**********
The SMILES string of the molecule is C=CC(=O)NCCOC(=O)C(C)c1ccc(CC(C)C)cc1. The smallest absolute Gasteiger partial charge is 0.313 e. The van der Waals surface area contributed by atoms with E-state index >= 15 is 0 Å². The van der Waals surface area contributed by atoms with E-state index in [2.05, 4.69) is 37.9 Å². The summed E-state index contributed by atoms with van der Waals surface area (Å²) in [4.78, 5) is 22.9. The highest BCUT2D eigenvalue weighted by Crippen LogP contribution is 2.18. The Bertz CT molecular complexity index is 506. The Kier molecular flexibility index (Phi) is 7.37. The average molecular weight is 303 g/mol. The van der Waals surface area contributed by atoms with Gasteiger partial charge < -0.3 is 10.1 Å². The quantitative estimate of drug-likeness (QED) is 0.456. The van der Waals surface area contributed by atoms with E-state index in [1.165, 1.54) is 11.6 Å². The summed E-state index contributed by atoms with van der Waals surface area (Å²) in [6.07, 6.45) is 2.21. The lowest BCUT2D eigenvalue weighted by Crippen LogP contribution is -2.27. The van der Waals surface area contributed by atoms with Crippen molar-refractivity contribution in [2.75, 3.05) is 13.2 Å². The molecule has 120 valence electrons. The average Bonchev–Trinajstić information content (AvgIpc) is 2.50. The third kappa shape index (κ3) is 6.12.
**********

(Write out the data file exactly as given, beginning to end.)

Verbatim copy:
The SMILES string of the molecule is C=CC(=O)NCCOC(=O)C(C)c1ccc(CC(C)C)cc1. The smallest absolute Gasteiger partial charge is 0.313 e. The van der Waals surface area contributed by atoms with E-state index >= 15 is 0 Å². The van der Waals surface area contributed by atoms with E-state index in [2.05, 4.69) is 37.9 Å². The summed E-state index contributed by atoms with van der Waals surface area (Å²) in [4.78, 5) is 22.9. The highest BCUT2D eigenvalue weighted by Crippen LogP contribution is 2.18. The Bertz CT molecular complexity index is 506. The Kier molecular flexibility index (Phi) is 7.37. The average molecular weight is 303 g/mol. The van der Waals surface area contributed by atoms with Gasteiger partial charge < -0.3 is 10.1 Å². The quantitative estimate of drug-likeness (QED) is 0.456. The van der Waals surface area contributed by atoms with E-state index in [1.165, 1.54) is 11.6 Å². The summed E-state index contributed by atoms with van der Waals surface area (Å²) in [6.07, 6.45) is 2.21. The lowest BCUT2D eigenvalue weighted by Crippen LogP contribution is -2.27. The van der Waals surface area contributed by atoms with Crippen molar-refractivity contribution in [2.75, 3.05) is 13.2 Å². The molecule has 120 valence electrons. The average Bonchev–Trinajstić information content (AvgIpc) is 2.50. The third kappa shape index (κ3) is 6.12.